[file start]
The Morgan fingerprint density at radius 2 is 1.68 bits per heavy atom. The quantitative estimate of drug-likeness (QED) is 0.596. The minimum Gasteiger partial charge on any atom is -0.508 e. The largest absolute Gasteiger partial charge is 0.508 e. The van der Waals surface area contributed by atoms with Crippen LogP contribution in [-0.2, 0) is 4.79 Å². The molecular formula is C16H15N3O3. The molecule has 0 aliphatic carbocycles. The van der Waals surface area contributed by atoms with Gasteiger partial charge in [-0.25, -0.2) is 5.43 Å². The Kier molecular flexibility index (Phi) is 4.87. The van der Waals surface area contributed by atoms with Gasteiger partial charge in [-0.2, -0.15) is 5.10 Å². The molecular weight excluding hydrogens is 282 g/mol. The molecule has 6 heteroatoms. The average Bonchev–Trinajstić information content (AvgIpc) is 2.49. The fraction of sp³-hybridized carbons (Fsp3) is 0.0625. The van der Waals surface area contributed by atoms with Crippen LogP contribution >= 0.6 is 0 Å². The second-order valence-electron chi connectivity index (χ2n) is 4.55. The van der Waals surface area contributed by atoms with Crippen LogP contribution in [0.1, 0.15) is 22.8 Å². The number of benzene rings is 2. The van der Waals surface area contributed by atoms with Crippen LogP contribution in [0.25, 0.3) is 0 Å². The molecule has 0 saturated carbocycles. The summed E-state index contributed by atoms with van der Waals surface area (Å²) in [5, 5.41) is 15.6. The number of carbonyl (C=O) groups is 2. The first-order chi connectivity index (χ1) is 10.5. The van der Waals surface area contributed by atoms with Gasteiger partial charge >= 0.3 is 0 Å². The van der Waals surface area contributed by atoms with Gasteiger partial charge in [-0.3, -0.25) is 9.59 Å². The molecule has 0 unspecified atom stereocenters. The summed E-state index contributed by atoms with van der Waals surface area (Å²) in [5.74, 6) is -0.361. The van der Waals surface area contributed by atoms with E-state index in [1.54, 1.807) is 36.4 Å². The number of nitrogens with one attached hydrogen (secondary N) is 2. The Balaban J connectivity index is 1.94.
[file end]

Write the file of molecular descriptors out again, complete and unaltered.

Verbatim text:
The Morgan fingerprint density at radius 2 is 1.68 bits per heavy atom. The quantitative estimate of drug-likeness (QED) is 0.596. The minimum Gasteiger partial charge on any atom is -0.508 e. The largest absolute Gasteiger partial charge is 0.508 e. The van der Waals surface area contributed by atoms with Crippen LogP contribution in [-0.2, 0) is 4.79 Å². The molecular formula is C16H15N3O3. The molecule has 0 aliphatic carbocycles. The van der Waals surface area contributed by atoms with Gasteiger partial charge in [-0.25, -0.2) is 5.43 Å². The Kier molecular flexibility index (Phi) is 4.87. The van der Waals surface area contributed by atoms with Gasteiger partial charge in [-0.2, -0.15) is 5.10 Å². The molecular weight excluding hydrogens is 282 g/mol. The molecule has 6 heteroatoms. The average Bonchev–Trinajstić information content (AvgIpc) is 2.49. The fraction of sp³-hybridized carbons (Fsp3) is 0.0625. The van der Waals surface area contributed by atoms with Crippen LogP contribution >= 0.6 is 0 Å². The second-order valence-electron chi connectivity index (χ2n) is 4.55. The van der Waals surface area contributed by atoms with Crippen LogP contribution in [0.1, 0.15) is 22.8 Å². The number of benzene rings is 2. The van der Waals surface area contributed by atoms with Crippen LogP contribution in [0.25, 0.3) is 0 Å². The molecule has 0 saturated carbocycles. The summed E-state index contributed by atoms with van der Waals surface area (Å²) in [5, 5.41) is 15.6. The number of carbonyl (C=O) groups is 2. The first-order chi connectivity index (χ1) is 10.5. The van der Waals surface area contributed by atoms with Gasteiger partial charge >= 0.3 is 0 Å². The van der Waals surface area contributed by atoms with Gasteiger partial charge in [-0.3, -0.25) is 9.59 Å². The molecule has 0 unspecified atom stereocenters. The summed E-state index contributed by atoms with van der Waals surface area (Å²) in [5.74, 6) is -0.361. The van der Waals surface area contributed by atoms with E-state index in [1.54, 1.807) is 36.4 Å². The number of nitrogens with one attached hydrogen (secondary N) is 2. The Balaban J connectivity index is 1.94.